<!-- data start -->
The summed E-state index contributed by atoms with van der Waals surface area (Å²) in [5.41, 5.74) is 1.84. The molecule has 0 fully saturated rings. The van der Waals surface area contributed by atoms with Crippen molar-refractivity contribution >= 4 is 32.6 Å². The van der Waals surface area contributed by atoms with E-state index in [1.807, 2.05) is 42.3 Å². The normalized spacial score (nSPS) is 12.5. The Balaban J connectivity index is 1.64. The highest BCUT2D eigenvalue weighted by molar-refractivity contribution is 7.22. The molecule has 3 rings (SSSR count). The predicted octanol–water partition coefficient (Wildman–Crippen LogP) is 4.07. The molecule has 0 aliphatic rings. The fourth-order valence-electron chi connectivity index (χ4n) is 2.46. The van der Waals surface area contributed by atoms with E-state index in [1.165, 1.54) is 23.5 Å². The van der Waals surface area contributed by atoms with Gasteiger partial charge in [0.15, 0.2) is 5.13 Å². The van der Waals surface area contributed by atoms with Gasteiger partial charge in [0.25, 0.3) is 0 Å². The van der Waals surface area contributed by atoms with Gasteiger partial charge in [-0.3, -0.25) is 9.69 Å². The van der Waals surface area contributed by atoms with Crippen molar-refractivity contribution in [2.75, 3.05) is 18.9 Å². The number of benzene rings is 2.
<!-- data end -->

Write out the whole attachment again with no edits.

The summed E-state index contributed by atoms with van der Waals surface area (Å²) in [5.41, 5.74) is 1.84. The molecule has 0 fully saturated rings. The van der Waals surface area contributed by atoms with Crippen molar-refractivity contribution >= 4 is 32.6 Å². The van der Waals surface area contributed by atoms with E-state index in [1.807, 2.05) is 42.3 Å². The normalized spacial score (nSPS) is 12.5. The Balaban J connectivity index is 1.64. The highest BCUT2D eigenvalue weighted by molar-refractivity contribution is 7.22. The molecule has 3 rings (SSSR count). The predicted octanol–water partition coefficient (Wildman–Crippen LogP) is 4.07. The molecule has 0 aliphatic rings. The fourth-order valence-electron chi connectivity index (χ4n) is 2.46. The van der Waals surface area contributed by atoms with E-state index in [1.165, 1.54) is 23.5 Å². The van der Waals surface area contributed by atoms with Gasteiger partial charge in [0.15, 0.2) is 5.13 Å². The van der Waals surface area contributed by atoms with Gasteiger partial charge in [0.25, 0.3) is 0 Å². The van der Waals surface area contributed by atoms with Gasteiger partial charge in [-0.3, -0.25) is 9.69 Å². The van der Waals surface area contributed by atoms with Crippen molar-refractivity contribution in [2.75, 3.05) is 18.9 Å². The number of benzene rings is 2.